About an hour ago, I was listening to an item on a radio show about The Gathering, this year's initative to attract people of Irish extraction back to Ireland as tourists. There has been a lot of cynicism about the project. Gabriel Byrne famously claimed that Irish-Americans regard it as a scam, simply an effort to fleece the "Irish diaspora" for its money.
But how can we avoid being cynical? The matter of fact is that we do view the Gathering purely in financial terms.
And what other approach is possible when we pretty much only view our own country in financial terms-- when we see it as an economy rather than a nation? But now that cultural nationalism has been discredited, what other route is open to us?
Listening to the report, I had something of a revelation, one that had been knocking on the doors of my mind for some time. I had been wondering for a long time why our post-Christian, liberal, consumerist society still has to draw on the Christian festivals for its sprees-- Christmas, of course, but also St. Patrick's Day and Hallowe'en (which is, of course, the Eve of All Hallows).
And now I realized that you can only commercialize something that is not essentially commercial. No matter how much the real meaning of a festival gets buried under merchandising and hype and glitter, it has to be there, somewhere, or the thing doesn't work.
This is why nobody takes the Gathering seriously, and why Guinness have (thank God) not succeeded in making Arthur's Day, their attempt at creating a kind of day-long advertisement, an institution.
Even Mammon needs God. Commerce seeks out that which has not been commercialized, as an old rake seeks out fresh and naive young girls to corrupt, rather than floozies.
The same thing applies to sport. Manchester United and AC Milan and all the rest can only make their massive profits because, somewhere beneath all the cynicism, the Corinthian spirit of sport still survives (though more in the dedication of fans and the memory of yesteryear than in the attitude of players and managers and executives).
I think I could broaden the principle beyond commercialization. Take the case of religion and the arts. Musicians, poets, novelists, directors and artists of every stripe love to use religious imagery and religious language. If you want to inject a tone of profundity or seriousness into your music video, just throw in some Gregorian chanting or stained glass or perhaps a crown of thorns. If a director wants to evoke tragedy, make your hero a Christ figure by having him stretch his arms or be kissed by his betrayer or stumble up a hill carrying something.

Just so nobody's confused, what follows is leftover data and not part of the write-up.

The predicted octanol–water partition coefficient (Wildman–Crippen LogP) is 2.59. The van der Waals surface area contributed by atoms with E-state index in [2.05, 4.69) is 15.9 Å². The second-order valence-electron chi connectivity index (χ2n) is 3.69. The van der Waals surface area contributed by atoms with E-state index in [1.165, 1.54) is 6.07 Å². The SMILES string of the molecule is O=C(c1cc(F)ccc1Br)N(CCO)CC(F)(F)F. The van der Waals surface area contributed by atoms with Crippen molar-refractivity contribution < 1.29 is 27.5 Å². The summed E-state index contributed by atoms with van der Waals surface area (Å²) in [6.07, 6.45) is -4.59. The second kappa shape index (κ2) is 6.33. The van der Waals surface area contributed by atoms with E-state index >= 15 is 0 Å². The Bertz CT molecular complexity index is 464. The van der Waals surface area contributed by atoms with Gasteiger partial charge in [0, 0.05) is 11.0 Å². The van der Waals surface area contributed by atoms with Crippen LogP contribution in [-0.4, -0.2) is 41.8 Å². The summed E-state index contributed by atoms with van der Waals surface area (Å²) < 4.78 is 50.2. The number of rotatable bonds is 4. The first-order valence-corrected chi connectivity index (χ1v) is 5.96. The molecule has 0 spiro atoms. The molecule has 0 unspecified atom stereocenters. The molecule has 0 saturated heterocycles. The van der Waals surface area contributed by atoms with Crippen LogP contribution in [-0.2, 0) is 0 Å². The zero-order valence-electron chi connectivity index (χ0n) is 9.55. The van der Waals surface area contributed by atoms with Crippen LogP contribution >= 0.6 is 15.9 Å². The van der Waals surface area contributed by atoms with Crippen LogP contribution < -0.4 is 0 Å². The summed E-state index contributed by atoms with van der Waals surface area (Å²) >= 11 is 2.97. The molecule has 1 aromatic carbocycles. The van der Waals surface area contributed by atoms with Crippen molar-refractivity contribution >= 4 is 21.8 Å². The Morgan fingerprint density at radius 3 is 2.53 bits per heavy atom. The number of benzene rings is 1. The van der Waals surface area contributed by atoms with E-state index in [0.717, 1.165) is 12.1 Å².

In fact, it's hard to come up with any image that is more weighted with profundity than a religious image-- because natural human life simply doesn't produce them.
You might be able to expand this idea further still. John Waters (the Irish writer, not the American director) has claimed on several occasions that society needs a critical mass of religious believers to function. The idea seems quite plausible to me. If nobody actually believes in absolute moral truths, in an actual purpose to human existence, in a Providential ordering of the universe, in an obligation to forgiveness, in Faith, Hope and Charity (not as ideals but as supernatural virtues)-- then what could prevent the whole show from descending into chaos and despair?
The prayers and devotions of religious believers are the fire that heats and lights the spiritual life of all the world. Christians, and other believers, are the dilithium crystals that keep the warp engines of our society running (you won't get that one if you haven't seen Star Trek).
So, much as I hate to be cynical, I have to join in the negativity regarding The Gathering. How can we expect the Irish Diaspora to become sentimental about Ireland, when we ourselves have forsworn all such sentimentality in favour of hard-headed business acumen?